Book review: Sit back and enjoy a slower paced mystery novel

  • Dec. 15, 2017 6:30 a.m.

Little Broken Things by Nicole Baart


Published: November 21/17, Atria Books

Reviewed by Kirsten Lowe

This novel grabs the reader’s attention from the beginning when the main character, Quinn Basset, receives a text message from her estranged sister Nora. “I have something for you.” Well, technically its someone. As if things weren’t weird enough with text, Nora shows up with a six-year-old girl named Lucy. Her request to her sister is simple – keep Lucy safe and do not tell anyone (even their mother) about her existence. Then poof! Nora’s gone.

Obviously, there’s a sense of something sinister going on – but with her sister suddenly gone, and Lucy being oddly withdrawn and quiet, what’s Quin to do? And how can she exactly keep little Lucy a secret from their small town and noisy mother? One person who Nora can truly turn too and disclose what many be happening isn’t Quinn – but her trusted friend Ethan.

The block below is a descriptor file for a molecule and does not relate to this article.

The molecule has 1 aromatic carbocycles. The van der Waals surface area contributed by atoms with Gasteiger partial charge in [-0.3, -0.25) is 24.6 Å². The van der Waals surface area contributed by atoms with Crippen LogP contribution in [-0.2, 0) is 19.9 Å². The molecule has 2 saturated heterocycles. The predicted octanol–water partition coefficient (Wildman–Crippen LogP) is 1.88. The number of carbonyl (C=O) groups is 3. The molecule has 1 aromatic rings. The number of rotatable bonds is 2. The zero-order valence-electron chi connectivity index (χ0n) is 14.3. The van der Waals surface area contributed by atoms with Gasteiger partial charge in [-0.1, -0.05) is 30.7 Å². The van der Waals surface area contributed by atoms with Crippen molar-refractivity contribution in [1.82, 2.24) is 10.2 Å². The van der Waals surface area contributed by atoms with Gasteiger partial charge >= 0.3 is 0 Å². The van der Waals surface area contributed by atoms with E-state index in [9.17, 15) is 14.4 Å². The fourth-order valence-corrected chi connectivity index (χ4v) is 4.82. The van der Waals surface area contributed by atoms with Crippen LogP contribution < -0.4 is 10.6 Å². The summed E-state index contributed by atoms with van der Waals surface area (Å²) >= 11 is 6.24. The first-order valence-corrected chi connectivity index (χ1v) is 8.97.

This is one of those novels I can’t get too much into without giving away the entire plot, but overall, I found this story quite satisfying – even though the book started off stronger than its ending. The story is told through multiple points of view that were pretty straight forward to follow, also it is through multiple POV’s that creates an intriguing way for the reader to piece together the mystery while the characters revel different secrets that in the end all come together.

The book itself had some dark secrets spilled into the narrative and did manage to maintain an overall heavy feel, but I would still characterize this as a lighter read in the sense that it didn’t contain any crazy sudden twists that, after a while can be daunting to read over and over again. This novel, however, just had the right amount of family dark secrets to reveal.

Little Broken Things is quieter read for those who would like to just sit back and enjoy a slower paced mystery. Besides, the readers will become totally focused on little Lucy safety, well-being and the relationships she develops with the other women is truly heartwarming.

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